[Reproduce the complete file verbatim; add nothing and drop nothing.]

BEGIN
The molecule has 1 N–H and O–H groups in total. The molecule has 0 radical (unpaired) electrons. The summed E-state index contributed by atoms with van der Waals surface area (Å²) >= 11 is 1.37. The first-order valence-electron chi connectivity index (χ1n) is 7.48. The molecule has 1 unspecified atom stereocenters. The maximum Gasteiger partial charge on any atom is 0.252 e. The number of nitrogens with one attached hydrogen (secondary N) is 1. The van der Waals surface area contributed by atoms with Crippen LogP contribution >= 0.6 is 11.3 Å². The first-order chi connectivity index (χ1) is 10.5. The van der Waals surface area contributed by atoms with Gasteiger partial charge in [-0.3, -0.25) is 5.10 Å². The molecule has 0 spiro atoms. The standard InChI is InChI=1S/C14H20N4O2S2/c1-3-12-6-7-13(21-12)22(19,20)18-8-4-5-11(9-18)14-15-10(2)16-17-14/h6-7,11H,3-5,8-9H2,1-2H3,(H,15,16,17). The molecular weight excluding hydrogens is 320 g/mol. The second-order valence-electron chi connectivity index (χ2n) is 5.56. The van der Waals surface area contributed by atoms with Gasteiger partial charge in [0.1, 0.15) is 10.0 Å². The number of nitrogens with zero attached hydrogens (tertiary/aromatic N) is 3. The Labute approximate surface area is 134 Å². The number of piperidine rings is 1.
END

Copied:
The molecule has 1 N–H and O–H groups in total. The molecule has 0 radical (unpaired) electrons. The summed E-state index contributed by atoms with van der Waals surface area (Å²) >= 11 is 1.37. The first-order valence-electron chi connectivity index (χ1n) is 7.48. The molecule has 1 unspecified atom stereocenters. The maximum Gasteiger partial charge on any atom is 0.252 e. The number of nitrogens with one attached hydrogen (secondary N) is 1. The van der Waals surface area contributed by atoms with Crippen LogP contribution >= 0.6 is 11.3 Å². The first-order chi connectivity index (χ1) is 10.5. The van der Waals surface area contributed by atoms with Gasteiger partial charge in [-0.3, -0.25) is 5.10 Å². The molecule has 0 spiro atoms. The standard InChI is InChI=1S/C14H20N4O2S2/c1-3-12-6-7-13(21-12)22(19,20)18-8-4-5-11(9-18)14-15-10(2)16-17-14/h6-7,11H,3-5,8-9H2,1-2H3,(H,15,16,17). The molecular weight excluding hydrogens is 320 g/mol. The second-order valence-electron chi connectivity index (χ2n) is 5.56. The van der Waals surface area contributed by atoms with Gasteiger partial charge in [0.1, 0.15) is 10.0 Å². The number of nitrogens with zero attached hydrogens (tertiary/aromatic N) is 3. The Labute approximate surface area is 134 Å². The number of piperidine rings is 1.